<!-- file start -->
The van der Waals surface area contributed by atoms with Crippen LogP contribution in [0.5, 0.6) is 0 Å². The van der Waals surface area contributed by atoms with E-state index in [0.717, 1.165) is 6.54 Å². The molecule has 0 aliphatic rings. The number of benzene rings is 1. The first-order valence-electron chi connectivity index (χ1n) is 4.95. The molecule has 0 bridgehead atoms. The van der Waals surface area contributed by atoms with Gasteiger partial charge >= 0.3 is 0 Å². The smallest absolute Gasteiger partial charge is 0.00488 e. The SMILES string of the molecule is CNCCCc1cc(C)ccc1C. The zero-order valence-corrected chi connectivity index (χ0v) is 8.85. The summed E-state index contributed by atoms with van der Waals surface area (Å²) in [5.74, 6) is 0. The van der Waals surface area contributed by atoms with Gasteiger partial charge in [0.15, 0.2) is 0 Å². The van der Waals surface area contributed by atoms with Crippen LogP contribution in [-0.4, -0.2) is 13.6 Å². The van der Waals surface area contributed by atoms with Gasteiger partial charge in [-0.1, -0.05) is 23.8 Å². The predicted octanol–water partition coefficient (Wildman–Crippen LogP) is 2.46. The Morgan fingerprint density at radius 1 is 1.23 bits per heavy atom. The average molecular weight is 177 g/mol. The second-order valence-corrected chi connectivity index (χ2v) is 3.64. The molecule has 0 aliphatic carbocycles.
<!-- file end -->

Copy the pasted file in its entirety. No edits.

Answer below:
The van der Waals surface area contributed by atoms with Crippen LogP contribution in [0.5, 0.6) is 0 Å². The van der Waals surface area contributed by atoms with E-state index in [0.717, 1.165) is 6.54 Å². The molecule has 0 aliphatic rings. The number of benzene rings is 1. The first-order valence-electron chi connectivity index (χ1n) is 4.95. The molecule has 0 bridgehead atoms. The van der Waals surface area contributed by atoms with Gasteiger partial charge >= 0.3 is 0 Å². The smallest absolute Gasteiger partial charge is 0.00488 e. The SMILES string of the molecule is CNCCCc1cc(C)ccc1C. The zero-order valence-corrected chi connectivity index (χ0v) is 8.85. The summed E-state index contributed by atoms with van der Waals surface area (Å²) in [5.74, 6) is 0. The van der Waals surface area contributed by atoms with Gasteiger partial charge in [0.15, 0.2) is 0 Å². The van der Waals surface area contributed by atoms with Crippen LogP contribution in [-0.4, -0.2) is 13.6 Å². The van der Waals surface area contributed by atoms with Gasteiger partial charge in [-0.1, -0.05) is 23.8 Å². The predicted octanol–water partition coefficient (Wildman–Crippen LogP) is 2.46. The Morgan fingerprint density at radius 1 is 1.23 bits per heavy atom. The average molecular weight is 177 g/mol. The second-order valence-corrected chi connectivity index (χ2v) is 3.64. The molecule has 0 aliphatic carbocycles.